Here it is
The management of red snapper in the Gulf of Mexico is one of the most contentious fisheries issues in recent history. The problems that are ingrained in the red snapper fishery today are not overnight developments. They have been brewing for almost 30 years, since 1979 when the Gulf of Mexico Fishery Management Council first determined that red snapper stocks were overfished. Soon after that determination, the recreational harvest declined an estimated 87 percent and prompted the Gulf Council to create its “Reef Fish Management Plan,” beginning a series of starts, stops and reverses in federal management initiatives that set an uncertain course for this troubled species.
The crux of the problem has always been that both commercial and recreational fishermen were allowed to fish the larger, mature fish too aggressively, while at the same time the juvenile population was being decimated as bycatch in shrimp trawls. Unwillingness on the part of the federal government to implement and enforce the necessary conservation measures has allowed this fishery to drift through almost three decades of decline.
In 2004, the first in a series of peer-reviewed stock assessments indicated that those factors had combined to reduce red snapper, a long-lived, slow-breeding species, to dangerously low levels, down to a mere fraction of a healthy breeding population by some estimates. The assessments, regarded as some of the most intensely peer-reviewed science on a single fishery, painted a grim picture of a fishery in need of desperate measures.
In 2007, after decades of mismanagement, the federal government finally adopted a management plan that has all the pieces to recover this species. The National Marine Fisheries Service (NMFS), along with the Gulf of Mexico Fishery Management Council, has adopted an interim plan that includes a 107-day season with a total allowable catch (TAC) of 6.5 million pounds for both commercial and recreational anglers, reduced from 9.12 million pounds. The plan mandates a reduction in shrimp bycatch mortality by 74% and requires the use of circle hooks and venting devices on all vessels. The plan also lowers the recreational bag limit to two fish with a 16-inch minimum size limit. The commercial fishery was given a 13-inch minimum as a way to reduce the near-100% bycatch mortality in that fishery.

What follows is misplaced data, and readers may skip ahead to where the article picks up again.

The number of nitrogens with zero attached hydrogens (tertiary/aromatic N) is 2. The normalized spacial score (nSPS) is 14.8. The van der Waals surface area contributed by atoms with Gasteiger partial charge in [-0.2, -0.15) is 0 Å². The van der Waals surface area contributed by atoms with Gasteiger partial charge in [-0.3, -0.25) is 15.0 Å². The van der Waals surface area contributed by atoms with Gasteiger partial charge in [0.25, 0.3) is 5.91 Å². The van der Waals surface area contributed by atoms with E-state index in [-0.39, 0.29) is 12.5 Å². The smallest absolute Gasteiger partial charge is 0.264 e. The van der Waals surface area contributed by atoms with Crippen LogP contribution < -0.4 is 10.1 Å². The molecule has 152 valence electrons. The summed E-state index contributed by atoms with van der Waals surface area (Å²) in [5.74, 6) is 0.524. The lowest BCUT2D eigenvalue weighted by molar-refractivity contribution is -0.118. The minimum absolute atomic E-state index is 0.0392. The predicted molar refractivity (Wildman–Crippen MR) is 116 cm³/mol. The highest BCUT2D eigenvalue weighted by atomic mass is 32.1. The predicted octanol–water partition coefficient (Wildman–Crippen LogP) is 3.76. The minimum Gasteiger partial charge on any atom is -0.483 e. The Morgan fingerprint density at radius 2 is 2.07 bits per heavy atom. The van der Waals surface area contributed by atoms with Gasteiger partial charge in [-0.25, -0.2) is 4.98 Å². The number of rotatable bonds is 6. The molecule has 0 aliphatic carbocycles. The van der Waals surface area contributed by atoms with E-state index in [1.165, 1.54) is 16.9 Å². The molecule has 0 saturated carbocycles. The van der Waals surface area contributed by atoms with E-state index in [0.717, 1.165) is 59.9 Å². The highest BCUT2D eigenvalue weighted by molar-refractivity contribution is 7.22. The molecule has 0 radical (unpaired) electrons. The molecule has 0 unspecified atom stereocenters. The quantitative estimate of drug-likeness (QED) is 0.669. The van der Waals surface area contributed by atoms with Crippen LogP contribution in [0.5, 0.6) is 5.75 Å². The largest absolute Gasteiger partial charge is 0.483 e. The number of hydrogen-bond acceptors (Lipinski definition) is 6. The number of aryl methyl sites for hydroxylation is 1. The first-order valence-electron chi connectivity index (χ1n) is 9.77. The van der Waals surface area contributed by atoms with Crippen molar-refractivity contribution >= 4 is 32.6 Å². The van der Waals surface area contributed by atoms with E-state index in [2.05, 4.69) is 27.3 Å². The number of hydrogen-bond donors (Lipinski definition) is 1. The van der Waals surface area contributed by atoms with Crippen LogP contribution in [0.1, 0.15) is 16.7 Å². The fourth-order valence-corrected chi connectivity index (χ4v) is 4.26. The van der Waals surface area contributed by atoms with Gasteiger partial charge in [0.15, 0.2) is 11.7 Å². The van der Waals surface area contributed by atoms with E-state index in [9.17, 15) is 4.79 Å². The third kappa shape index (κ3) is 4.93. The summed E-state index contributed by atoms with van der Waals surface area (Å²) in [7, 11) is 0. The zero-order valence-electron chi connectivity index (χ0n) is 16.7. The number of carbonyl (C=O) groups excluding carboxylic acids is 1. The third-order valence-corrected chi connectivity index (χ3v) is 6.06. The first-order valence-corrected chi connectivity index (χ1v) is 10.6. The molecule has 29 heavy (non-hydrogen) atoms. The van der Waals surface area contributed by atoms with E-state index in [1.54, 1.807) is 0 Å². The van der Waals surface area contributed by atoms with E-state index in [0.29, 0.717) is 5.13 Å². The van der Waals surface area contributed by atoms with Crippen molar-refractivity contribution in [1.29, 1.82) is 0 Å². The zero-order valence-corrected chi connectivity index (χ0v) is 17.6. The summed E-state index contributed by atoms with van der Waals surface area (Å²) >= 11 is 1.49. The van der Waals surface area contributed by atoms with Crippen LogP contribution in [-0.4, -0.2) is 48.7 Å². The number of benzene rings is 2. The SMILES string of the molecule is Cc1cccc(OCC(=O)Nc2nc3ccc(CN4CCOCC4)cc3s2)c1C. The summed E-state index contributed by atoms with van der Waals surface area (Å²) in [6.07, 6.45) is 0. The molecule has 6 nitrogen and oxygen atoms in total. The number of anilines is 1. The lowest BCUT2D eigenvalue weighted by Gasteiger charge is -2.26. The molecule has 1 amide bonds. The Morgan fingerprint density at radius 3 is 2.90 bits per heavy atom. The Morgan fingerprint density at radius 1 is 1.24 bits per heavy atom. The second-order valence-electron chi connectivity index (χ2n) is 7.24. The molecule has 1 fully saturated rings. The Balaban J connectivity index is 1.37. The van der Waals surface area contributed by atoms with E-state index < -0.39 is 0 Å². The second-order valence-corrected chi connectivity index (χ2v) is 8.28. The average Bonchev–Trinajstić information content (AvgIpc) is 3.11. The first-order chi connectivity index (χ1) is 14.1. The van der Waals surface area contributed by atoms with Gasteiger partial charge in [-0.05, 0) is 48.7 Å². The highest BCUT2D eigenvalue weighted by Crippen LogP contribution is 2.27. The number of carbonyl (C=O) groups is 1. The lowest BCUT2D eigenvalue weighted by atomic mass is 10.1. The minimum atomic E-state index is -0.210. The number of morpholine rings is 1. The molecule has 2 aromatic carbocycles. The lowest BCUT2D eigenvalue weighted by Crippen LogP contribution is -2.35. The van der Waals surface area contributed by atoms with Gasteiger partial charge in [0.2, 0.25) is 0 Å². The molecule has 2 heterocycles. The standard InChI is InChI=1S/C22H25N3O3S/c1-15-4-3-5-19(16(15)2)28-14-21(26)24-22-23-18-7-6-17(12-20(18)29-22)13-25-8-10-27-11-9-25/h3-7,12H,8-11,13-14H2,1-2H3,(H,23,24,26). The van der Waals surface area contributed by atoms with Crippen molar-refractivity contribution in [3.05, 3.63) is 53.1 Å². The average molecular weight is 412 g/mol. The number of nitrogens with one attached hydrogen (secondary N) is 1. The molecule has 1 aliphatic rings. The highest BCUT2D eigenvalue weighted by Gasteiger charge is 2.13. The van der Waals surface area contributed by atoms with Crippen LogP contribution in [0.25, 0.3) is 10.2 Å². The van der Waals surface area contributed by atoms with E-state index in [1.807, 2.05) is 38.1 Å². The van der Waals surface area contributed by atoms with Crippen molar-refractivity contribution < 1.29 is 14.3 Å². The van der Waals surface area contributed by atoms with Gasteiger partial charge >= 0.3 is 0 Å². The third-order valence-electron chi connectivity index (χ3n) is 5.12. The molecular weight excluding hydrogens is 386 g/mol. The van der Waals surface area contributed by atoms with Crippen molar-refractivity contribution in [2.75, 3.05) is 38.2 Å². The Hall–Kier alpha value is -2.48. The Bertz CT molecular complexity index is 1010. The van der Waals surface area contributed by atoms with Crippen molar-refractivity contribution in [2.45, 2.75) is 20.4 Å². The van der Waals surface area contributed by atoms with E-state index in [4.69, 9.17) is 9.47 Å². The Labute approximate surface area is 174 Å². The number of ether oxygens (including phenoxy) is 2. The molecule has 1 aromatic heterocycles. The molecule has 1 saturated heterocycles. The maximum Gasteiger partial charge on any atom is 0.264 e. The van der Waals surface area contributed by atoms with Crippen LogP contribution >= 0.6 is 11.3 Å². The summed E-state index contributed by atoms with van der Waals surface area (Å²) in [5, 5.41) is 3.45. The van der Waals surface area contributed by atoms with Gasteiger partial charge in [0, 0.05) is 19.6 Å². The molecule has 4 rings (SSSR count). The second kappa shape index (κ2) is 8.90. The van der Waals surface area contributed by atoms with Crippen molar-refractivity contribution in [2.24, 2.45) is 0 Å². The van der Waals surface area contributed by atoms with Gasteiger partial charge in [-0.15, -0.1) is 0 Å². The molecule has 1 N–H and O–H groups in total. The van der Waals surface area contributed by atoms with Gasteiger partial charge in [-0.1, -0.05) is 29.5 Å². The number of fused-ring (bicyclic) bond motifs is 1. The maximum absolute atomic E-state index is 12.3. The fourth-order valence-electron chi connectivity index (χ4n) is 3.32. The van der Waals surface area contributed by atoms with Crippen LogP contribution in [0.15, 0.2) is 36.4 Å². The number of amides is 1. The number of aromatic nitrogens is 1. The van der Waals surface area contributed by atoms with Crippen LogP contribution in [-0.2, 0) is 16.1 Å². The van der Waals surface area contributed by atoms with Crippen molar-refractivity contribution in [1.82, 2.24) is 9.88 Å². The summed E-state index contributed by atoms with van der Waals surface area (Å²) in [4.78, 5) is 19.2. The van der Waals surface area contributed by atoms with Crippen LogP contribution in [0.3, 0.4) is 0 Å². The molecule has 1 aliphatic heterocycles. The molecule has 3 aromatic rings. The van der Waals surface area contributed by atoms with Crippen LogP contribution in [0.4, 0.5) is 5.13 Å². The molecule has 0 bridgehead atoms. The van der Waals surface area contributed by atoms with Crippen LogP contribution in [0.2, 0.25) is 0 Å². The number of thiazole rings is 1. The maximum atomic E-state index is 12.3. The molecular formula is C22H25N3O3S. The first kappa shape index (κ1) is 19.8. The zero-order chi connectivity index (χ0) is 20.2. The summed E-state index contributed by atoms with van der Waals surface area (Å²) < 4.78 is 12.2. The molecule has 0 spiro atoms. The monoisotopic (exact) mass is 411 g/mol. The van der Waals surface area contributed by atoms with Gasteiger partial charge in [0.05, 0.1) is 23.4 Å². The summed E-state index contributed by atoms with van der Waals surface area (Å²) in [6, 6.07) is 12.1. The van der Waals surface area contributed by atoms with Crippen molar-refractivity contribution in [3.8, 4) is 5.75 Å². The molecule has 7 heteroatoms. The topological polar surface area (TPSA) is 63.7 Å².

After decades of half-measures and outright neglect, this plan represents a step forward to recover red snapper once and for all. To produce as complete a recovery as quickly as possible, NMFS has asked that all Gulf Coast states adopt these guidelines. CCA has been involved in the management of red snapper for more than two decades and actively advocated for the conservation measures specified by this management plan. We are calling on the Texas Parks and Wildlife Department to do its part and adhere to the federal regulations.
CCA Texas put that position on record at the first public scoping meeting that was held by TPWD in Port Arthur on January 3rd. Comments by other attendees at that meeting indicated that there is still a great deal of confusion on the realities of this complex fishery. An extremely narrow view of the fishery has led some to believe that Texas should not allow the federal government to ever set conservation measures in state waters. Some have the perception that red snapper are plentiful in state waters and therefore conservation of the stock should not be our concern. And some are convinced that a two-fish bag limit will destroy coastal communities in the state.
Given the long history of red snapper and the amount of confusion, uncertainty and misinformation that is currently circulating, it is necessary to clarify our position.
We believe that Texas is much better prepared to manage fisheries in state waters than the federal government, but with red snapper mired in such an overfished condition, it would be grossly irresponsible for any state to jeopardize the overall recovery by grabbing a bigger piece of the pie for itself. Fish swim, and therefore state and federal boundaries mean little in the overall conservation strategy.
We believe that if the anecdotal evidence is correct and we happen to have an abundance of snapper in our state waters, it is even more incumbent upon us to conserve those fish to help rebuild the stock.
Finally, and perhaps most importantly, CCA Texas is a marine resource conservation organization. Since its creation in 1977, CCA has supported science-based resource management. When the science called for it, recreational fishermen made sacrifices to help important species like redfish and speckled trout recover and today we are reaping the benefits with our world-class fisheries. It is no different with red snapper today. By supporting the federal regulations in state waters, CCA Texas is confident that we will reap the rewards of a healthy red snapper fishery for all of us to enjoy